Two of the judges on President Donald Trump’s reported short list for the Supreme Court received unanimous Senate approval during their respective Senate confirmations.
Judge Neil Gorsuch was confirmed by the Senate on July 20, 2006, to serve as the judge for the 10th U.S. Circuit Court of Appeals.
Judge Thomas Hardiman was confirmed by the Senate on March 15, 2007, to be a U.S. circuit judge.
Both received significant bipartisan support during their confirmations.
Gorsuch was confirmed by voice vote, in which senators’ yes and no votes aren’t recorded, signifying that any opposition from Democrats was not significant enough to require a regular vote, according to Elizabeth Slattery, a legal fellow at The Heritage Foundation.
Hardiman was confirmed with a vote of 95-0.
Leading Senate Democrats, such as Sen. Dianne Feinstein, D-Calif., and Sen. Chuck Schumer, D-N.Y., voted to confirm Hardiman.
Schumer has voiced concerns about Trump’s Supreme Court nominees and said on Sunday that Trump’s Supreme Court nominee must be “bipartisan and mainstream.”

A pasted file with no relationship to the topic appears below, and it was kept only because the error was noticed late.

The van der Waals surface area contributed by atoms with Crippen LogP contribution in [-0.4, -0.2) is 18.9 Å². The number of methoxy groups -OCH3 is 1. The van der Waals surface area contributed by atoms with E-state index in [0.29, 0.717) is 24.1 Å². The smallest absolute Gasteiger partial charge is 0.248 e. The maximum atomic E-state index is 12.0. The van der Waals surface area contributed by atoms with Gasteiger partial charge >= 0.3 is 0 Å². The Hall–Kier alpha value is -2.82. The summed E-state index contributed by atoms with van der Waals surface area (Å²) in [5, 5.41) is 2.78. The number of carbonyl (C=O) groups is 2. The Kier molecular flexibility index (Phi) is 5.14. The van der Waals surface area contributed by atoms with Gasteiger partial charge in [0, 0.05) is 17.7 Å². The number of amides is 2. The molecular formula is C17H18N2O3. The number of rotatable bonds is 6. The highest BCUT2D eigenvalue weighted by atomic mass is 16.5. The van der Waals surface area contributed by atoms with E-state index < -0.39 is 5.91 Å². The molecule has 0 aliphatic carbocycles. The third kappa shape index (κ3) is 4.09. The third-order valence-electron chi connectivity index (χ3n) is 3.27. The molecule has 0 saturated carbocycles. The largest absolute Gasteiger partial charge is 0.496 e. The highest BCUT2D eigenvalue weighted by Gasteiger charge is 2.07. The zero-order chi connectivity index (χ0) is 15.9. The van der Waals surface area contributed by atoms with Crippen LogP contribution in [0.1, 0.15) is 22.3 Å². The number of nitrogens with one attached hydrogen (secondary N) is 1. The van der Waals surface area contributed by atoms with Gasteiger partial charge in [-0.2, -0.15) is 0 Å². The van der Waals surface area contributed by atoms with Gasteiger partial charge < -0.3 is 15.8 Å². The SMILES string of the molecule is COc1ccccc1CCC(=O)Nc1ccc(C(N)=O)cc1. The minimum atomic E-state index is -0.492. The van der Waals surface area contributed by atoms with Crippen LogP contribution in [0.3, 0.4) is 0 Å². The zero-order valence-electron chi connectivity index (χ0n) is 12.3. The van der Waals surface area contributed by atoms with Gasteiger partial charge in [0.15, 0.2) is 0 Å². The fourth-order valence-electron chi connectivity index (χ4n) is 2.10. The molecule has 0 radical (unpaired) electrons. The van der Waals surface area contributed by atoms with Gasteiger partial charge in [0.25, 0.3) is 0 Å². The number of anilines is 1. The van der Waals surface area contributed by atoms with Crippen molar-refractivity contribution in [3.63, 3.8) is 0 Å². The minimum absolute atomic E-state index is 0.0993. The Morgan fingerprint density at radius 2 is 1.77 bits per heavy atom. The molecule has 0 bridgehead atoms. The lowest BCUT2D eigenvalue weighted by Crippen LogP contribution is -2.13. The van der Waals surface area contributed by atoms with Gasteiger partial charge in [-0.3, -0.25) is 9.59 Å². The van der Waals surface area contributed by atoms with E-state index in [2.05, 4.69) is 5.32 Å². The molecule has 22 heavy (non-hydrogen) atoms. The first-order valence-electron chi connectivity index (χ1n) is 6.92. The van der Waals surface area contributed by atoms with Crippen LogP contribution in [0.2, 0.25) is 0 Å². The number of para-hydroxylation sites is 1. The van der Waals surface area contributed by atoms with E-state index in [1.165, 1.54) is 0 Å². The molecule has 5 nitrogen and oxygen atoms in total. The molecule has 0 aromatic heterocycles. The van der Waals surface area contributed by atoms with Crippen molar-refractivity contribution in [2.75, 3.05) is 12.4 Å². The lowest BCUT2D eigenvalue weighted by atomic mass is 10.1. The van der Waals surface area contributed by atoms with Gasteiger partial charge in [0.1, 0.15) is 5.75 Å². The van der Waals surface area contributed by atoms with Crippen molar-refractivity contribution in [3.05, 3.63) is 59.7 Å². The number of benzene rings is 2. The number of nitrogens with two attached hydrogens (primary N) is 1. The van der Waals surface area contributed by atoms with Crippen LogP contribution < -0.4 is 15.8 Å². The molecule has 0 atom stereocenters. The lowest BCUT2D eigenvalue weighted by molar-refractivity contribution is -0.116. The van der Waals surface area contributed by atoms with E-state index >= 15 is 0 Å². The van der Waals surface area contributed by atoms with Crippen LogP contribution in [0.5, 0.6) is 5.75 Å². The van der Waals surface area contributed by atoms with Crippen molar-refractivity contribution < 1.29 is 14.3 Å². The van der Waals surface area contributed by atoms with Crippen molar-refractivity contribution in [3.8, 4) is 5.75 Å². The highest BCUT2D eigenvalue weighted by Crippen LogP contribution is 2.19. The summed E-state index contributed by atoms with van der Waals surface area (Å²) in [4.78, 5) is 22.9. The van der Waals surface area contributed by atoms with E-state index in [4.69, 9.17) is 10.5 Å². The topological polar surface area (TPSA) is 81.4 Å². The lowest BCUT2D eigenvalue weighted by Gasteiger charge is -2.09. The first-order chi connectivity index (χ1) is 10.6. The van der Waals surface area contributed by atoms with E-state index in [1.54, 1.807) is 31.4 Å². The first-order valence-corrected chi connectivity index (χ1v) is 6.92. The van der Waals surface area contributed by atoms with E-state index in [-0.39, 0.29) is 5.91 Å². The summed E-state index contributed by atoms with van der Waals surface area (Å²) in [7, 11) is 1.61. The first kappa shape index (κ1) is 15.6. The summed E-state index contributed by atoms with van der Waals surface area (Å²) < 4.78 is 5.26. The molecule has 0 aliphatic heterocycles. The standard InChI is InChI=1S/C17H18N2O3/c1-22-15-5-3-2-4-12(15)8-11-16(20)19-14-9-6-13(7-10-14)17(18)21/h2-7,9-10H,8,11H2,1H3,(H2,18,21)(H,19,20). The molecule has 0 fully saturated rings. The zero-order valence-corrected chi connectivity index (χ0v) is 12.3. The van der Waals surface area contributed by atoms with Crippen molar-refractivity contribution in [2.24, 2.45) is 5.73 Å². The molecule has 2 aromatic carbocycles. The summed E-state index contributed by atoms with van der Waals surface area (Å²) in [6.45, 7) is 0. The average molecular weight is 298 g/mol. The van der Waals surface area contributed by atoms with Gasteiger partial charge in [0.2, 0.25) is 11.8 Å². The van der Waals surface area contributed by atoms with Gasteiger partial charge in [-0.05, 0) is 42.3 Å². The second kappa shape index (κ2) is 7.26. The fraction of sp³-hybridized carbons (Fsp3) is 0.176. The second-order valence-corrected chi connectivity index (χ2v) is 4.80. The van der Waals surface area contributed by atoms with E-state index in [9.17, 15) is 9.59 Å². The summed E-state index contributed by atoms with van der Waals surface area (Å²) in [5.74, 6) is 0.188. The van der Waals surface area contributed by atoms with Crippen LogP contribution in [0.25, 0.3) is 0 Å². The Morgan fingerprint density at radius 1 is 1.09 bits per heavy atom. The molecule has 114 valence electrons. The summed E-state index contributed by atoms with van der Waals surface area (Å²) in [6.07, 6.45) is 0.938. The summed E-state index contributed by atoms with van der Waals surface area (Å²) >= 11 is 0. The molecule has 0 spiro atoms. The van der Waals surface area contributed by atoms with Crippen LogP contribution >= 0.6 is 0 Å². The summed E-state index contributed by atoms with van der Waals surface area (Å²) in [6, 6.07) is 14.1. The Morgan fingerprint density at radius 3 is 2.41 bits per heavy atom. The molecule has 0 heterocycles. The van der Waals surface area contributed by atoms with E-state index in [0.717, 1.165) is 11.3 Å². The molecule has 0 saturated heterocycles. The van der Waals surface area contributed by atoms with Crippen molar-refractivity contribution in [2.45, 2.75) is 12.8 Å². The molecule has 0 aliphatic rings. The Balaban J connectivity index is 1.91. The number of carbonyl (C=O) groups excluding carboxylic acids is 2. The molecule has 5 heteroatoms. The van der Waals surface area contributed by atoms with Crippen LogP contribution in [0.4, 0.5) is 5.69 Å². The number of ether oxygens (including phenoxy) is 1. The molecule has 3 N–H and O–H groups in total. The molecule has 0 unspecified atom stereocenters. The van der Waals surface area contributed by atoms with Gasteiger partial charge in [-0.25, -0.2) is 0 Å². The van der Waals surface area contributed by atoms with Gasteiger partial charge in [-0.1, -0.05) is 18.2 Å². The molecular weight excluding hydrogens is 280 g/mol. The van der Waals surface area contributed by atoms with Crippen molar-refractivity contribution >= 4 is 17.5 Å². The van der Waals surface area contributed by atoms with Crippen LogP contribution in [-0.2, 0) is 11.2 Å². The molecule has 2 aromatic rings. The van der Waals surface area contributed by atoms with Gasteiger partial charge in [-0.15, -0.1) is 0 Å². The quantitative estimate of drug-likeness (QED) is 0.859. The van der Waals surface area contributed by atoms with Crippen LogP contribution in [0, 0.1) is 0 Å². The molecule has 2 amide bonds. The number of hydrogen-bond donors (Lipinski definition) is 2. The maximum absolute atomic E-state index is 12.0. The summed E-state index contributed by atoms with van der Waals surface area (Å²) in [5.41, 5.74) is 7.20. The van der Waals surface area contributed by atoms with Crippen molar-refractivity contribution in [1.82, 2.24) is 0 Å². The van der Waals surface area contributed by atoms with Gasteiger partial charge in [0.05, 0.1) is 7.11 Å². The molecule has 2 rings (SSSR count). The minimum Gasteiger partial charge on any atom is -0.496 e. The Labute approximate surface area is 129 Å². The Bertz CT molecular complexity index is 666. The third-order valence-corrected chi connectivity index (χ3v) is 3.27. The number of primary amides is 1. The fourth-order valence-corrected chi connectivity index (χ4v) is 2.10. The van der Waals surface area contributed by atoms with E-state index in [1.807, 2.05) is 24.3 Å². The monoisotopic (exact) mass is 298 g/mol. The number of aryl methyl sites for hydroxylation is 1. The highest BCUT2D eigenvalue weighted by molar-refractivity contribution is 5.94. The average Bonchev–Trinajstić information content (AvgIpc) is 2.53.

“If the nominee is not bipartisan and mainstream, we absolutely will keep the seat open,” Schumer said during an interview with CNN’s “State of the Union.”
However, should Trump decide to nominate Gorsuch or Hardiman, both nominees would have already received bipartisan support.
According to a report released by Brian Rogers, executive director of America Rising Squared, a conservative research organization, “31 currently-sitting senators were in office when Judge Gorsuch was confirmed by voice vote in 2006, including 11 Democrats and 20 Republicans.”
Other than Feinstein and Schumer, these senators include Sen. Patrick Leahy, D-Vt., Democratic Whip Sen. Dick Durbin, D-Ill., and Assistant Democratic Leader Sen. Patty Murray, D-Wash.
In regards to Hardiman, “37 currently sitting senators voted to confirm Judge Hardiman when he was approved 95-0 in 2007, including 18 Democrats, 18 Republicans, and one independent,” according to the America Rising Squared report.
Should Trump choose Gorsuch or Hardiman as his pick to fill the vacant Supreme Court seat for the late Justice Antonin Scalia, Slattery said that either would be a “fine successor.”
“Neil Gorsuch and Thomas Hardiman are both highly qualified and well-respected court of appeals judges,” Slattery said in an email to The Daily Signal. “They have demonstrated that they understand the proper, limited role of the judiciary and are committed to interpreting the Constitution and laws according to the original public meaning of the text. Either would be a fine successor to Antonin Scalia on the Supreme Court.”